Loggerhead Caretta caretta
Stranding Location: Hilton Head Island, SC
Arrival Date: 01/02/2018
Weight: 30.0 kg (65 pounds)
This juvenile loggerhead was found stranded near mile marker 88 on Hilton Head Island during some of the coldest weather we’ve had in the Lowcountry. Jon Snow was on the beach with a body temperature of a frigid 36°F when he was found. Thankfully, Amber Kuehn of the Hilton Head Island Sea Turtle Protection Project and South Carolina Department of Natural Resources (SCDNR) live transporter volunteer, quickly responded to the stranding call. When she went to go check this cold-stunned loggerhead for any tags, he moved ever so slightly, indicating that he was still alive! Amber coordinated with the SCDNR to meet in Beaufort. SCDNR employee Emma Schultz quickly drove this cold-stunned patient the rest of the way to the aquarium for treatment. This nearly frozen turtle became the Sea Turtle Care Center’s first patient of 2018!
Knowing that we had a cold-stunned patient coming in for triage, our vet staff lowered the temperature of the exam room so that he would not warm up too quickly. Getting Jon Snow out of the frigid elements and into the transport vehicle warmed up Jon Snow’s temperature a few degrees, but his admit temperature was still only 40°F. Jon Snow was lethargic, but still responsive with an extremely low heart rate of about 1 beat per minute. Similar to hypothermia in humans, cold-stunning in sea turtles can cause a decreased heart rate and respiration rate. Blood work was taken and a physical exam was quickly given. Lots of sand was packed in his mouth, nares and eyes, which needed to be flushed to remove the debris. Fluids therapy was started on a slow drip, and vitamins were given to aid in rehydration. Jon Snow was also started on an injectable antibiotic to help combat any secondary infections, such as pneumonia or osteomyelitis (bone infection) that we typically see as a result of cold-stunning. Jon Snow spent the night resting comfortably on foam and receiving fluids in our medical facility.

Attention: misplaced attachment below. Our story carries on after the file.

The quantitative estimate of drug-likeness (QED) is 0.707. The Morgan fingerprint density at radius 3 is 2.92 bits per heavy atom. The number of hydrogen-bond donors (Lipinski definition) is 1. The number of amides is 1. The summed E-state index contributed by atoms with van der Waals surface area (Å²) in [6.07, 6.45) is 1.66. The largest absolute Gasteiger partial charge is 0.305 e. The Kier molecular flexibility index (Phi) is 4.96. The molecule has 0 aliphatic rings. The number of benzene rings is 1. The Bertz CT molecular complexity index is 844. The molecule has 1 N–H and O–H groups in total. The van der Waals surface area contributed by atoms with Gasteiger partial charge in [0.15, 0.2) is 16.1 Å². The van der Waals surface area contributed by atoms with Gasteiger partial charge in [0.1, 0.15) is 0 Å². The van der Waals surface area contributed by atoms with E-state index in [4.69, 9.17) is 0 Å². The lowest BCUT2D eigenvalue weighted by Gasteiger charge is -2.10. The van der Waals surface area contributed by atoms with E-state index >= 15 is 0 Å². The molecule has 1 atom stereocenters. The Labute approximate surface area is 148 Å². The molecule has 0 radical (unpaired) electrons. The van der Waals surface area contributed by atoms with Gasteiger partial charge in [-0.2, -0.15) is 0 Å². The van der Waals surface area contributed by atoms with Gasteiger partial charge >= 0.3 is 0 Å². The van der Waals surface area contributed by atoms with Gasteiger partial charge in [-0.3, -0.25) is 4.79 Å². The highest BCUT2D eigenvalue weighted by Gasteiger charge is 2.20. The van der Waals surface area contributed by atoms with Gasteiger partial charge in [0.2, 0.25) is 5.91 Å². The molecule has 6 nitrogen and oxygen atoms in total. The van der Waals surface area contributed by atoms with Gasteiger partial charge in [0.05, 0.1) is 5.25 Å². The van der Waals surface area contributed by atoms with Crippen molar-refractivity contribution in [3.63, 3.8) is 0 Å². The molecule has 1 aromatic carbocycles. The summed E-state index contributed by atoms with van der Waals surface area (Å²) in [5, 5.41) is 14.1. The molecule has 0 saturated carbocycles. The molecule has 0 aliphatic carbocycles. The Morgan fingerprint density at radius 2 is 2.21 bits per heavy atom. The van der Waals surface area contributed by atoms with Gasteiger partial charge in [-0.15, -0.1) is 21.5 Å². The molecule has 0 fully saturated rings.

January 10, 2017: Jon Snow was admitted the night before the big winter storm that came through Charleston. He was closely monitored by staff, who stayed at the Aquarium through the storm to ensure the safety of the patients. Jon Snow’s body temperature was slowly increased a few degrees daily, and he received heart rate checks and fluid therapy each day. On Friday of last week, Jon Snow was placed in a shallow water tank and started to slowly swim around the tank; food was subsequently offered and he ate immediately! Jon Snow continues to improve daily, and we are going to slowly increase his diet and the water level in his tank over the next week. We are so happy to see Jon Snow recovering so well after being one of the coldest turtles we have ever admitted!
February 1, 2018: Jon Snow has been doing great in his rehabilitation over the past month. While pulled for his last injection, staff noticed raspiness when he took a breath so a CT scan was scheduled. Though his lungs appear to be clear, we are going to extend his antibiotic treatment for a little longer.
February 15, 2018: Jon Snow is still receiving antibiotic injections a few times a week but is almost done with them. He is continuing to gain weight and is eating really well!
March 15, 2018: Jon Snow was pulled for his monthly weigh in and is looking great. He’s even grown a little since he was admitted! Jon Snow will receive a CT and radiographs to make sure his lungs look clear before he can be considered as a release candidate. Way to go, Snow!
April 1, 2018: Jon Snow is doing great, and vet staff is going to evaluate him in the next few weeks.
April 15, 2018: Jon Snow is going to be pulled for tagging next week! Hopefully, he receives the all clear and will be a release candidate in the near future.
May 15, 2018: Like fellow sea turtle patient Drogon, Jon Snow flunked his vitamin D levels as well so he is going to be hanging out with us for a little while longer.